Clock ticking as Lee makes his best pitch to play again

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Clock ticking as Lee makes his best pitch to play again

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Lee Chun-soo

A once-promising football star often compared to Premier League player Park Ji-sung in their early years is struggling to continue his career because of an unresolved three-year-old dispute with his former club.

Lee Chun-soo, one of Korea’s Taegeuk Warriors who advanced to the semifinals of the World Cup in 2002, was stripped of his K-League membership after he left the Chunnam Dragons in 2009 without permission.

The 31-year-old player is not only known for his fiery, independent character and retort but also for his goal-chasing talent and flamboyant sense of fashion.

He clashed with the coaching staff of the Dragons almost from the beginning after he was moved from the Suwon Bluewings.

He left the Dragons later that year seeking a career overseas.

After playing in Saudi Arabia and Japan for two-and-a-half years, Lee, a 2005 K-League MVP, returned in December, hoping to finish his career in his home country.

But without the Chunnam Dragons’ consent, the K-League cannot reinstate his membership. The football club has refused to consider it, saying it would be bad precedent.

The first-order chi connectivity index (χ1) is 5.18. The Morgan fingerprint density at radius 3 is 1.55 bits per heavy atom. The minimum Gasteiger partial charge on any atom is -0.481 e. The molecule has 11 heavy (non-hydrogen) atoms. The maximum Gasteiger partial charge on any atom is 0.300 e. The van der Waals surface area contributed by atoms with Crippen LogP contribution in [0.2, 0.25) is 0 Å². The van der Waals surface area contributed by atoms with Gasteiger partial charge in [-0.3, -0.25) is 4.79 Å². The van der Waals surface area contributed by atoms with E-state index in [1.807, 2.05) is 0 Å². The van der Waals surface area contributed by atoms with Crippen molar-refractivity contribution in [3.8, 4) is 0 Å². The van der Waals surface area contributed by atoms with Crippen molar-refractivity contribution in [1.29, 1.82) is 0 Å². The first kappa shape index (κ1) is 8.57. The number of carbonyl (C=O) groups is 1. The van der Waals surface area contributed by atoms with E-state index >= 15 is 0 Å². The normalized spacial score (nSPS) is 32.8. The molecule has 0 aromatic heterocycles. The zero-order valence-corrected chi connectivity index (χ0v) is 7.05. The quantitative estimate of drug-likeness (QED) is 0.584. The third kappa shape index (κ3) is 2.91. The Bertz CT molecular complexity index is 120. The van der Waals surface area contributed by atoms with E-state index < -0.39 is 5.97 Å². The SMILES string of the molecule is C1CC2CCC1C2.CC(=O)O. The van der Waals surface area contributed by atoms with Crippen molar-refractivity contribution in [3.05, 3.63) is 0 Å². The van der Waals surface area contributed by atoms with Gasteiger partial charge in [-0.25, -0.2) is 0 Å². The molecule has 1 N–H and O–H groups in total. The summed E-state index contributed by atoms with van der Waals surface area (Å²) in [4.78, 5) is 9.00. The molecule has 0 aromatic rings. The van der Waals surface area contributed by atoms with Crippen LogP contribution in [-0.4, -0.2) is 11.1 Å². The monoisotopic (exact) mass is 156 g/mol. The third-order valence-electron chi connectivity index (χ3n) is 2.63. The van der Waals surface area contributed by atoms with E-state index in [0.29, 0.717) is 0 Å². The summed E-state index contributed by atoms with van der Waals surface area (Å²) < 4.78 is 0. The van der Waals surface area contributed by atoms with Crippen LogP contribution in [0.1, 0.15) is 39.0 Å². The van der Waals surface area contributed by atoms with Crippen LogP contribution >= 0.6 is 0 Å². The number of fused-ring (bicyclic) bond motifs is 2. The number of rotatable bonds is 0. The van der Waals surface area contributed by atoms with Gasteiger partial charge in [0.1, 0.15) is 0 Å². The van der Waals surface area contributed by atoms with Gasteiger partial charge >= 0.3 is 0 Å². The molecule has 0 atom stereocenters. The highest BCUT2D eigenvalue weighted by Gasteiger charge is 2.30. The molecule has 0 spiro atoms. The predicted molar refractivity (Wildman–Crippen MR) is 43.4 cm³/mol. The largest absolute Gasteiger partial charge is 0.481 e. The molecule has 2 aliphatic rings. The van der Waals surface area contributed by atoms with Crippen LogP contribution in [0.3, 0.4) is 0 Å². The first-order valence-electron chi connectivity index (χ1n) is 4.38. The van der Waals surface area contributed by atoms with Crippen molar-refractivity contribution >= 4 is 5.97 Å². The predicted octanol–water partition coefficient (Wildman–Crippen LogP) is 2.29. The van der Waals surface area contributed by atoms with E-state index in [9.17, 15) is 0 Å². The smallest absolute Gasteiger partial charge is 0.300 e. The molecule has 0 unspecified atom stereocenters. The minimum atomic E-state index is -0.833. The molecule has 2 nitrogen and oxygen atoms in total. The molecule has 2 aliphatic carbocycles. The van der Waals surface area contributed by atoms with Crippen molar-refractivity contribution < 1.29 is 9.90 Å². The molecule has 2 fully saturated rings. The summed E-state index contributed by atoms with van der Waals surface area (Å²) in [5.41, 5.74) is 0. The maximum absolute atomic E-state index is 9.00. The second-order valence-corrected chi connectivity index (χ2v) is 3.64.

Frustrated and desperate, Lee tried to catch on with teams in the lower level National League, his aides said.

They said Lee contacted Cho Min-guk, coach of the Ulsan Mipo Dockyard, who was his mentor at Korea University, early this month.

Cho approached the Korea Football Association concerning whether it would be possible for Lee to play in the National League.

The coach delivered a “penitent” message from Lee that he would donate all his salary to youth football players in Gwangyang, a South Jeolla city where the Chunnam Dragons are based.

But the KFA responded that Lee cannot play in any local leagues under the KFA unless the Dragons withdraw their old request to punish him.

“It was like grasping at straws for him,” said an aide to Lee. “But that plan also fell apart, so he is now agonizing over a next step.”

The door for him to play in the K-League this year will be closed if he cannot reconcile with the club by July 30, the deadline for registration of players.

Lee said on a recent talk show on cable channel tvN that he would retire if he can not play for a year.

“I will keep apologizing [until it is accepted],” Lee was quoted as saying by an aide.

Some observers in the local football community say that the Korea Football Association and the K-League should have direct talks with the Chunnam Dragons. They believe that Lee’s reinstatement could help boost the slumping popularity of the local football league.

By Kim Hwan, Moon Gwang-lip [joe@joongang.co.kr]

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